It may be more than a decade ago, but 7IM’s, Senior Investment Strategist, Ben Kumar says investors are finding it hard to shake off the economic and financial habits established during the Global Financial Crisis – a world of low growth, low inflation, and low confidence.
Yet, Kumar is confident that the next decade will be different from the last, commenting: “Individuals have left a recession with more money than they started, while governments are ready to spend, and business confidence is surging. More confidence means more spending, which creates more jobs and more demand: a virtuous circle leading to a genuine wave of growth.”
In order to take advantage of this, Kumar says 7IM is positioning for a strong rebound in economic growth over the next few years.
He continues: “We are tilted away from the winners of the last cycle, such as mega-cap tech, and towards the winners of the next one. This includes looking at undervalued sectors and regions, such as industrials, mid-caps and emerging markets.”
“There is also a greater focus on cyclical, smaller businesses, spread out across the world, rather than just in the US, as well as longer-term thematic investments into healthcare companies and businesses looking to tackle climate change, rather than the mega-cap tech media platforms.”
In the fixed income space, Kumar notes that government bonds will still protect portfolios in periods of turmoil, but real returns are likely to be low. As interest rates begin to grind upwards, an allocation to higher-yielding parts of the universe therefore offers more protection in the form of higher coupon payments, he suggests.
The inflation conundrum
Kumar predicts that inflation will likely increase, as wage growth continues its upward trajectory. However, he underlines that it is not “necessarily a bad thing”.
He comments: “Investors often forget the fact that central banks have positive inflation targets for a reason, because a bit of inflation is good for growth. It kickstarts the economy, and then keeps things moving.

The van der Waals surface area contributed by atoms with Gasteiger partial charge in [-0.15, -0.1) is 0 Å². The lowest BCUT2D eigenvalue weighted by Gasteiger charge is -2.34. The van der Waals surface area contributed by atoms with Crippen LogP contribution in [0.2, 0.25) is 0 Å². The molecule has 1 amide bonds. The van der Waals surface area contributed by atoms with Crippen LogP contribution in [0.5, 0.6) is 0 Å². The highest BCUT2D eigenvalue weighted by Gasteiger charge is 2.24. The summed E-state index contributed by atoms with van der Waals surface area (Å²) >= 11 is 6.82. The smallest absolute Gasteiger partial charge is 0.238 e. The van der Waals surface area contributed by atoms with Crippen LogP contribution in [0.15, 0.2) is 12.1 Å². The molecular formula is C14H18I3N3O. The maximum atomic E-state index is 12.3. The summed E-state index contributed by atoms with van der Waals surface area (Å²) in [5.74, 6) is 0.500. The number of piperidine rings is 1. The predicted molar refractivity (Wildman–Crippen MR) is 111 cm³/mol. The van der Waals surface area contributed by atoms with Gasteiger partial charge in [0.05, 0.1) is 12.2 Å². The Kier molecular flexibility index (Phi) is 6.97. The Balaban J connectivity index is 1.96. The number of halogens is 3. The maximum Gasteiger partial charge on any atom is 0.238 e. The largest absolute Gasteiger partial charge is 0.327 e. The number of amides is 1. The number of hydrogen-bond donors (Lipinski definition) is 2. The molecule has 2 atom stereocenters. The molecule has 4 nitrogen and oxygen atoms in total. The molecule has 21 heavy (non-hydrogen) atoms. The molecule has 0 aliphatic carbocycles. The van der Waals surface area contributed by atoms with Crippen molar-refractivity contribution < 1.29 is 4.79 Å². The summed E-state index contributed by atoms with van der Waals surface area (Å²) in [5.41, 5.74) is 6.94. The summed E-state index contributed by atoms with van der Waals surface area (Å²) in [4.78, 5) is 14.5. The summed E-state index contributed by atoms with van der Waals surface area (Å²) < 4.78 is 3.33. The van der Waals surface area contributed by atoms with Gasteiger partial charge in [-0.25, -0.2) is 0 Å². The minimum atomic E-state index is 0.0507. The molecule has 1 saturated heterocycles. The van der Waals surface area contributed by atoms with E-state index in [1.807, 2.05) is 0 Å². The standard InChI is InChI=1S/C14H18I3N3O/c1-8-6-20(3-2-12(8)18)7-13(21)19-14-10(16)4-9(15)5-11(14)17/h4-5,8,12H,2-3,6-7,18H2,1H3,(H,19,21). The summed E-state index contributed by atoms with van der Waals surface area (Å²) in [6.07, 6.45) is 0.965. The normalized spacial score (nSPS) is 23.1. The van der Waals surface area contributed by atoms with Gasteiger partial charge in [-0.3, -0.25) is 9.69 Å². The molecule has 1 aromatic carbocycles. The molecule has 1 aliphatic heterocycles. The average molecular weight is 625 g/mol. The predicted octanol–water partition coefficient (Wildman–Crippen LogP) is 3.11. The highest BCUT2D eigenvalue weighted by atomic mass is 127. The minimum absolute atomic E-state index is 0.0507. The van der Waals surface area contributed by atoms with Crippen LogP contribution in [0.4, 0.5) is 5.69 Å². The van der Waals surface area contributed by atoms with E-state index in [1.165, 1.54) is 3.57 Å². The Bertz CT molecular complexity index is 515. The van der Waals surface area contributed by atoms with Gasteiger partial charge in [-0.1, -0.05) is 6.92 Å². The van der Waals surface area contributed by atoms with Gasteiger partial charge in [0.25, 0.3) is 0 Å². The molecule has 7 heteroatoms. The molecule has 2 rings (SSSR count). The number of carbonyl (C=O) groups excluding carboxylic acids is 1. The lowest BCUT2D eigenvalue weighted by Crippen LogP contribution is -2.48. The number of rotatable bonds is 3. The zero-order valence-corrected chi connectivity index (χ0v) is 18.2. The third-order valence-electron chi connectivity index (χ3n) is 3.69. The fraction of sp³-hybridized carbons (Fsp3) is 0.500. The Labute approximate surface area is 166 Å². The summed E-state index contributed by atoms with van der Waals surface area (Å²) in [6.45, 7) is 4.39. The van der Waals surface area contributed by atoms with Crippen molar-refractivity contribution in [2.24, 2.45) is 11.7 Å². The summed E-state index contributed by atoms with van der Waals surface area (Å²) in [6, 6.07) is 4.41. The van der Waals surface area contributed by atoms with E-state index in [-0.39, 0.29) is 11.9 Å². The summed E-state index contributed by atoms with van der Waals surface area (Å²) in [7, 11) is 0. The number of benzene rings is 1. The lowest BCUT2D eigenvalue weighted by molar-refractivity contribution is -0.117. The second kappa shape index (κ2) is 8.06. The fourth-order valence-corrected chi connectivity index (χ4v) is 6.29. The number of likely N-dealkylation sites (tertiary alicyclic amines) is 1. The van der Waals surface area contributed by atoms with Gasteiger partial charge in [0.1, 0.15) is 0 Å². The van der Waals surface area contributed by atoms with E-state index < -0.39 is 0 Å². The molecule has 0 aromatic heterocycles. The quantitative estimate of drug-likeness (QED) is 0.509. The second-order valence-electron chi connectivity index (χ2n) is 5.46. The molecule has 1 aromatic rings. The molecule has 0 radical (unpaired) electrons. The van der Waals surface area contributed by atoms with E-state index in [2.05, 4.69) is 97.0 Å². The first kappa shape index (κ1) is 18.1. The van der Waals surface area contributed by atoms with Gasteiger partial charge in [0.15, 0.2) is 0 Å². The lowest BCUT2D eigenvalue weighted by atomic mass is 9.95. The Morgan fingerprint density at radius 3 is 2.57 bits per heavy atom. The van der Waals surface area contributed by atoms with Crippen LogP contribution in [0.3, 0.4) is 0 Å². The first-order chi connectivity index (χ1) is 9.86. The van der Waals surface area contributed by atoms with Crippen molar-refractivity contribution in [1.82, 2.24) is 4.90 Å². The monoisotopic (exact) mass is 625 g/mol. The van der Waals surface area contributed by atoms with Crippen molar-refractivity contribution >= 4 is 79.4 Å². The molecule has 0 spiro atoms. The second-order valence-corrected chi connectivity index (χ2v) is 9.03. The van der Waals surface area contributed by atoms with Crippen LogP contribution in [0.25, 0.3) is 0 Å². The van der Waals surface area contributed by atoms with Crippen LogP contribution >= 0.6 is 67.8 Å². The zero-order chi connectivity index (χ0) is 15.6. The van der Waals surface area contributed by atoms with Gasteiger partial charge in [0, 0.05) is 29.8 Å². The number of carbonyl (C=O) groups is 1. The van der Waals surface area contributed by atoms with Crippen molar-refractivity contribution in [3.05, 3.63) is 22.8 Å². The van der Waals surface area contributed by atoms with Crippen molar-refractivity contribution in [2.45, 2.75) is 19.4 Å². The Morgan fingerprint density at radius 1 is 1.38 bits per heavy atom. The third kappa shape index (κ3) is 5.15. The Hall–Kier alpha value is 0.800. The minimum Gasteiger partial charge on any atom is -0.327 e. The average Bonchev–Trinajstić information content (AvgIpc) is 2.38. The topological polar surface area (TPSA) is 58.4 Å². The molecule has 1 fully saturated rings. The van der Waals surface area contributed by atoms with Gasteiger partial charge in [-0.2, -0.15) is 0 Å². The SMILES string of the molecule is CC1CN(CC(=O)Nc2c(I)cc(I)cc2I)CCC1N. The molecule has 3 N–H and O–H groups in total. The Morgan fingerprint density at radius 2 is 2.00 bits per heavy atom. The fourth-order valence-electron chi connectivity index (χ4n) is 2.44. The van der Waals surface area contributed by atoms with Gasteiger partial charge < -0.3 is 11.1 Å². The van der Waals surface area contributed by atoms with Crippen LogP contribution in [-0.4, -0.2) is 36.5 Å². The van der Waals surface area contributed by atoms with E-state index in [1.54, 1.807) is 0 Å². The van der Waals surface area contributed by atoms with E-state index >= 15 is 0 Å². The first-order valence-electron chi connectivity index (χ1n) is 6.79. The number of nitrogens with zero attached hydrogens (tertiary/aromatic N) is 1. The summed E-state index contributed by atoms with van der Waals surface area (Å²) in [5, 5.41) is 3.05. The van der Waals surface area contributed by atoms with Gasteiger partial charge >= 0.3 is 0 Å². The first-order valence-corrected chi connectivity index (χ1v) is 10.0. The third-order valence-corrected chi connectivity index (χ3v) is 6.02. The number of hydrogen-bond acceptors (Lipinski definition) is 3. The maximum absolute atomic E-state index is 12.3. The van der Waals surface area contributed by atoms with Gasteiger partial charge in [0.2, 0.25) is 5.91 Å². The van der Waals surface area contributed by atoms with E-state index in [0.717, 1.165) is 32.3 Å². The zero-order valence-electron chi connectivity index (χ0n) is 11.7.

“There’s a lot of noise around supply chain issues, much of it justified. However, these disruptions are likely to be localised and temporary, solved by the normal mechanism of supply and demand. Wood prices in the US, for example, quadrupled at the start of 2021 before plummeting back to where they started within six months. As prices increased, suppliers and lumberyards across the world supplied more wood, to make more money.
“High prices solved the lumber shortages, and now there’s about the right amount of wood to keep the market steady. The same will be true of semi-conductors, new cars, building supplies, and iPhones. It’s capitalism at work.”
And interest rates?
With inflation higher, potential interest rate hikes are an obvious concern for investors.
While Kumar believes predicting exactly when rate hikes will happen is a fool’s errand, at some point, central banks will have to begin raising rates and therefore investors need to prepare.
“We have positioned portfolios to be ‘all-weather’ by design, and hold a few tactical positions that should do well in a rising-rate environment: underweight government bonds, overweight alternatives, overweight value and underweight tech,” he says.
“While risk should only be taken when it can deliver positive returns and is diversified across a wide range of markets, companies and governments, markets are evolving and certain nations such as China are expected to prosper in the future. For investors looking to capitalise on the best opportunities over the long-term, this suggests a higher weighting in emerging markets moving forward.”